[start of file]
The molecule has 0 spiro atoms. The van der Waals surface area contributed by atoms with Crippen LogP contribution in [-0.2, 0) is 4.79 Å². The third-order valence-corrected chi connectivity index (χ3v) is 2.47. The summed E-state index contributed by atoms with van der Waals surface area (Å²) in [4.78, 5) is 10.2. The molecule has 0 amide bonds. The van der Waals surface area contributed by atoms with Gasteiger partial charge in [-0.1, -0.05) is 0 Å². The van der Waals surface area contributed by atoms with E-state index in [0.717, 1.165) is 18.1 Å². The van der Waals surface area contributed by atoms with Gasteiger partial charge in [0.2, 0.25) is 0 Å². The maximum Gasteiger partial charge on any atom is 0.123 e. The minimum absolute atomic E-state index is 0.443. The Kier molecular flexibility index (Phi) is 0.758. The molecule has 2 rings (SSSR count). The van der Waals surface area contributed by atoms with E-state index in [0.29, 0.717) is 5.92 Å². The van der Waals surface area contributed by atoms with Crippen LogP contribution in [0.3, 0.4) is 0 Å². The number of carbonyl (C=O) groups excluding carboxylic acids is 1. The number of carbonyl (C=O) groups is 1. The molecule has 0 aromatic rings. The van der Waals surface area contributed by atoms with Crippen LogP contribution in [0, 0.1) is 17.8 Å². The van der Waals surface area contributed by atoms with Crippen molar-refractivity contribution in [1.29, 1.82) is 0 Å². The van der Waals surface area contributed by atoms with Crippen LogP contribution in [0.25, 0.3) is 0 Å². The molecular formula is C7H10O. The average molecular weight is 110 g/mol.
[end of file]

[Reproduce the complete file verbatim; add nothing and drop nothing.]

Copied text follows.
The molecule has 0 spiro atoms. The van der Waals surface area contributed by atoms with Crippen LogP contribution in [-0.2, 0) is 4.79 Å². The third-order valence-corrected chi connectivity index (χ3v) is 2.47. The summed E-state index contributed by atoms with van der Waals surface area (Å²) in [4.78, 5) is 10.2. The molecule has 0 amide bonds. The van der Waals surface area contributed by atoms with Gasteiger partial charge in [-0.1, -0.05) is 0 Å². The van der Waals surface area contributed by atoms with E-state index in [0.717, 1.165) is 18.1 Å². The van der Waals surface area contributed by atoms with Gasteiger partial charge in [0.2, 0.25) is 0 Å². The maximum Gasteiger partial charge on any atom is 0.123 e. The minimum absolute atomic E-state index is 0.443. The Kier molecular flexibility index (Phi) is 0.758. The molecule has 2 rings (SSSR count). The van der Waals surface area contributed by atoms with E-state index in [0.29, 0.717) is 5.92 Å². The van der Waals surface area contributed by atoms with Crippen LogP contribution in [0.3, 0.4) is 0 Å². The number of carbonyl (C=O) groups excluding carboxylic acids is 1. The number of carbonyl (C=O) groups is 1. The molecule has 0 aromatic rings. The van der Waals surface area contributed by atoms with Crippen LogP contribution in [0, 0.1) is 17.8 Å². The van der Waals surface area contributed by atoms with Crippen molar-refractivity contribution in [1.29, 1.82) is 0 Å². The van der Waals surface area contributed by atoms with Crippen LogP contribution in [0.25, 0.3) is 0 Å². The molecular formula is C7H10O. The average molecular weight is 110 g/mol.